It took refuge for a long time in New York City. During the gold rush, it had a renaissance in California, a part of the country regretted by one Maine pastor as "a great slaughterhouse of character and souls." And its last stand seems to have come in the 1870s and '80s, when the pursuit of lumber, oil, and precious minerals and the trade in cattle put agglomerations of young men in close quarters. The "peculiarly male romance" of the Wild West, Stott writes, accounts for that region's continuing appeal and mystique. A passage west represented liberty and risk; the homicide rate there was ten times that in New York. But in the end, the gray dust of respectability settled on the West, too. The tameness of Leadville, Colorado, surprised a visiting reporter in 1888. Was he really in Leadville? "Leadville!" an old-timer answered. "No, stranger, this ain't Leadville. It's only some infernal Sunday-School town that ain't named yet."
The jolly fellow's final retreat was into the world of fiction. He was preserved in humorous sketches about such characters as Sut Lovingood, whose racism and cruelty to animals were if anything more gruesome than those of his nonfiction models, and in blackface minstrelsy. The erotic ambiguity that puzzles me seems to have been preserved in popular culture, too, to judge by the turn-of-the-century vaudeville routine of Law Fields and Joe Weber. Fields always beat up Weber—the bloodier the battering, the more audiences roared—and in one sketch quoted by Stott, Weber asks why. "Why?" Fields answers. "Why? Because I like you! . . . When I look at you—I have such a feeling that—oh, I can't express myself! Such a—oo—oo—oo—oo!" And Fields proceeds to choke him.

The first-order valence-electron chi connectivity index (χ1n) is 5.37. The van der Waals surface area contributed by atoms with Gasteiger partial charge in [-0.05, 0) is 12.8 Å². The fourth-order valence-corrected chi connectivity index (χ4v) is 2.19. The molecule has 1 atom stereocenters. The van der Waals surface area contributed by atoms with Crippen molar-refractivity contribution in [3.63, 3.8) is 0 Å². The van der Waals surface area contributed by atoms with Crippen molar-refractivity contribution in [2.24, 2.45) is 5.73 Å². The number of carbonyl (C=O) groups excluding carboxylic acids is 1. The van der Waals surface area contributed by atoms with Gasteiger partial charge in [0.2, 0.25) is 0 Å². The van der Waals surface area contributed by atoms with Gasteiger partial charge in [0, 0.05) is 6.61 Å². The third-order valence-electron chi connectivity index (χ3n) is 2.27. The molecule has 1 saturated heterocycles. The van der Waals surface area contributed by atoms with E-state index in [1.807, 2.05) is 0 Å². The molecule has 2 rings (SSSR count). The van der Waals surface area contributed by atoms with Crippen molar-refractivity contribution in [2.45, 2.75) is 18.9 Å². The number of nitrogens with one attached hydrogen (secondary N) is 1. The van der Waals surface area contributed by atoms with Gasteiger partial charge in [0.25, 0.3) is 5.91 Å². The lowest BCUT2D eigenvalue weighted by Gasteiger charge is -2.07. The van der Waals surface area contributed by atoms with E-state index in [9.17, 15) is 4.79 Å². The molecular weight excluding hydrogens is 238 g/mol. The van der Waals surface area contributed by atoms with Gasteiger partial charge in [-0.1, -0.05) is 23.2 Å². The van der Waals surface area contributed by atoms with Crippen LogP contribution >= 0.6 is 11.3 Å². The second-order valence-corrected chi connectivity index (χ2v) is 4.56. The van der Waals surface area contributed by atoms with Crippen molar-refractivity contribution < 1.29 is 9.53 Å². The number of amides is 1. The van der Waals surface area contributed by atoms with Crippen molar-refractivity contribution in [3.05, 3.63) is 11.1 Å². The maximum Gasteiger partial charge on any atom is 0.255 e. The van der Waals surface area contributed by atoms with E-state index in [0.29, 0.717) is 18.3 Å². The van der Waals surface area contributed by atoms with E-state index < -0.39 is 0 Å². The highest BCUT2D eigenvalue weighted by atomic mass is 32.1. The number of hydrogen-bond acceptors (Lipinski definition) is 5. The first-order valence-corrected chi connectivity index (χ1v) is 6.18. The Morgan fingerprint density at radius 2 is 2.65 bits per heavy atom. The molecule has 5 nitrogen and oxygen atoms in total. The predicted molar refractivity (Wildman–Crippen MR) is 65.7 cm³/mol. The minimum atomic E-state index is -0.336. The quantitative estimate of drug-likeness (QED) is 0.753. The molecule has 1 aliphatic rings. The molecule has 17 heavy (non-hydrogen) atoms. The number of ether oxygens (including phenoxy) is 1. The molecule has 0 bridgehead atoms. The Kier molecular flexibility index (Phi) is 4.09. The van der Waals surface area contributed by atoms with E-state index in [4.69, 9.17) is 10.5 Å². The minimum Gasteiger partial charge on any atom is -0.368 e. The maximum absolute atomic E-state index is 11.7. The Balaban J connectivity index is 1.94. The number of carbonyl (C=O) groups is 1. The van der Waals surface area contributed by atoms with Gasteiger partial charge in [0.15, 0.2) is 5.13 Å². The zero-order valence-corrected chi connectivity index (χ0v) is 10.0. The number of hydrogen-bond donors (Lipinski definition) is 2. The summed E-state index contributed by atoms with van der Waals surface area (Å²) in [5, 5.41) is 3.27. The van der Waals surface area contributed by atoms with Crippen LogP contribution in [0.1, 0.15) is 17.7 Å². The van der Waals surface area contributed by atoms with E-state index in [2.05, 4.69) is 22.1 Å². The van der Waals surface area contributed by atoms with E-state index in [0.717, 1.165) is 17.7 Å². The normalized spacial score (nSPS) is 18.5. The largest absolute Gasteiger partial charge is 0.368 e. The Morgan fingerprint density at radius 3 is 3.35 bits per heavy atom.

Caleb Crain is the author of American Sympathy: Men, Friendship, and Literature in the New Nation (Yale University Press, 2001).